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**Opportunity costs, cont.**

Example 2 Boeing is evaluating a new regional jet. If it proceeds with development, the firm will have to invest $200 million next year in R&D. The cash is currently invested in short-term securities yielding 2%. An accounting executive argues that the project should be charged for lost interest, amounting to $4 million per year ($200 million × 0.02). Is he right?

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**Measuring cash flows 3 Example**

Boeing is negotiating with Air Canada over the price of 20 new 737s. Air Canada offers $40 million per plane. Based on past data, Boeing estimates that the average cost of a new 737 is $30 million in labor and materials. How valuable is the Air Canada offer?

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**Measuring cash flows 4 Project interactions Example**

Wegmans, a supermarket chain based in Rochester, NY, is thinking about installing movie rental centers in its stores. Each rental center costs $80,000 to build, and Wegmans forecasts that profits will be $7,000 in perpetuity. If the discount rate is 10%, should Wegmans go ahead with the plan?

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**Project interactions, cont.**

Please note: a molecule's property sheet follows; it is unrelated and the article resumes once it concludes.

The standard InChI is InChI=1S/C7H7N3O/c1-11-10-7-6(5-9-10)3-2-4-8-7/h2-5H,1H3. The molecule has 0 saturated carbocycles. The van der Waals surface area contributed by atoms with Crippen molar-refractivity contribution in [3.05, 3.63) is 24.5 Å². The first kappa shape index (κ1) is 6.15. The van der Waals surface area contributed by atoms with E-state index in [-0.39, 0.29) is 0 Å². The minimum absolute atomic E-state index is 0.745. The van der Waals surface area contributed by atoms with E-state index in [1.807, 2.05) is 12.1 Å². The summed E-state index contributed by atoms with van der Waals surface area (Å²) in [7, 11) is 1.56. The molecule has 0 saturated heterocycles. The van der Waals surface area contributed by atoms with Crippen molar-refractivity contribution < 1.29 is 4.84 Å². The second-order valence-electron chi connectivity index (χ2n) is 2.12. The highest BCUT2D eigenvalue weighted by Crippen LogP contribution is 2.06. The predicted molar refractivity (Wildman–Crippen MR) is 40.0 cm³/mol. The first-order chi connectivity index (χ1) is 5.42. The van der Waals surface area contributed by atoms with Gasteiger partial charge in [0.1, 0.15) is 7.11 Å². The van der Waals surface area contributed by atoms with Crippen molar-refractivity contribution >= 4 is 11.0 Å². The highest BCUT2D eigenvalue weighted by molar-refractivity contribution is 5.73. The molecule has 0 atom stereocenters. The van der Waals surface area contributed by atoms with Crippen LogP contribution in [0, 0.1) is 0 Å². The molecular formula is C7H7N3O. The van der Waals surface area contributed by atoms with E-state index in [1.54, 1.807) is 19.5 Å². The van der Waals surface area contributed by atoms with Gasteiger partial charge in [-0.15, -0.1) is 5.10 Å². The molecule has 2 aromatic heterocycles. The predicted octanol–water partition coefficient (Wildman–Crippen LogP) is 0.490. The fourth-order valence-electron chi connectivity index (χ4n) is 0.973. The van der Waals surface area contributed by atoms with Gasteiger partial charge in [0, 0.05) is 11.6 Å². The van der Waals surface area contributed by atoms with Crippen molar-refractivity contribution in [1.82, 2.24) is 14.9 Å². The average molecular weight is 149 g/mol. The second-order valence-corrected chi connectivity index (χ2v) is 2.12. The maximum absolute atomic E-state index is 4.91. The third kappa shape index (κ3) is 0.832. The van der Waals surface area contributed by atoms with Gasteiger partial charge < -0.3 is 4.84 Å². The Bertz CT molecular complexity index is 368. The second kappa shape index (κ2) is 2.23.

Example 2 Boeing is evaluating a new regional jet. The firm expects development to take 2 years and cost roughly $750 million. Boeing forecasts sales of 30 planes per year and expects profits of $9 million on each sale. Example 3 Baldwin, a profitable widget maker, has developed a product called the Turbo-Widget (TW). Baldwin has invested $300,000 in R&D to develop TWs, and expects that TWs will capture a large share of the market.

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**Measuring cash flows 5 Inflation**

Discount nominal cash flows using nominal rates; discount real cash flows using real rates. Warnings ‧Discount rates are typically nominal rates →cashflow forecasts should be nominal, too. ‧Some cashflows are inherently nominal ( e.g., depreciation tax shields). ‧Forecasting nominal growth →forecasting real growth + inflation.

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**Measuring cashflows 6 Working capital**

Short-term assets and liabilities that the firm generates in the course of doing business. Current assets – inventory, accounts receivable, cash Current liabilities – accounts payable

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Working capital